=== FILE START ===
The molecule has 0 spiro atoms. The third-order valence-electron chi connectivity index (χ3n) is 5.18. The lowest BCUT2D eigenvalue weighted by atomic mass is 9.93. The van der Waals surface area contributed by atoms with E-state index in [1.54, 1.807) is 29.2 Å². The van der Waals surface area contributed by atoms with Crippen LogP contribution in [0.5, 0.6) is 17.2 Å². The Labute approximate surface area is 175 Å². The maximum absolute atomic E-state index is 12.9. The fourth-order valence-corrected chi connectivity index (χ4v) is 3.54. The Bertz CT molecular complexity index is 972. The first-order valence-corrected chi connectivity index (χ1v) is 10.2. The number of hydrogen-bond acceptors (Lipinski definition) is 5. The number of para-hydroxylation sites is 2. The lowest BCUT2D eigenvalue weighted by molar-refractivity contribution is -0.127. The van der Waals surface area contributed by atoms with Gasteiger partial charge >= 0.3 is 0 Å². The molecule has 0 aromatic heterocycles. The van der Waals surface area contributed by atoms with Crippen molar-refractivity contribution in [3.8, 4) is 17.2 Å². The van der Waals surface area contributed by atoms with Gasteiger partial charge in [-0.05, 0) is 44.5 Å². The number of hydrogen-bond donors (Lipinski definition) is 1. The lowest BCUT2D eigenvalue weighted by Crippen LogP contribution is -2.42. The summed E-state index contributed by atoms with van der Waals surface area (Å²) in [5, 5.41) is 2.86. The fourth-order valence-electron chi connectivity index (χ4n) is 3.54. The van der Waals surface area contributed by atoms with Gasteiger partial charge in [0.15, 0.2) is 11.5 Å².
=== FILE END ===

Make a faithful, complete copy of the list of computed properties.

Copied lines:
The molecule has 0 spiro atoms. The third-order valence-electron chi connectivity index (χ3n) is 5.18. The lowest BCUT2D eigenvalue weighted by atomic mass is 9.93. The van der Waals surface area contributed by atoms with E-state index in [1.54, 1.807) is 29.2 Å². The van der Waals surface area contributed by atoms with Crippen LogP contribution in [0.5, 0.6) is 17.2 Å². The Labute approximate surface area is 175 Å². The maximum absolute atomic E-state index is 12.9. The fourth-order valence-corrected chi connectivity index (χ4v) is 3.54. The Bertz CT molecular complexity index is 972. The first-order valence-corrected chi connectivity index (χ1v) is 10.2. The number of hydrogen-bond acceptors (Lipinski definition) is 5. The number of para-hydroxylation sites is 2. The lowest BCUT2D eigenvalue weighted by molar-refractivity contribution is -0.127. The van der Waals surface area contributed by atoms with Gasteiger partial charge >= 0.3 is 0 Å². The molecule has 0 aromatic heterocycles. The van der Waals surface area contributed by atoms with Crippen molar-refractivity contribution in [3.8, 4) is 17.2 Å². The van der Waals surface area contributed by atoms with Gasteiger partial charge in [-0.05, 0) is 44.5 Å². The number of hydrogen-bond donors (Lipinski definition) is 1. The lowest BCUT2D eigenvalue weighted by Crippen LogP contribution is -2.42. The summed E-state index contributed by atoms with van der Waals surface area (Å²) in [5, 5.41) is 2.86. The fourth-order valence-electron chi connectivity index (χ4n) is 3.54. The van der Waals surface area contributed by atoms with Gasteiger partial charge in [0.15, 0.2) is 11.5 Å².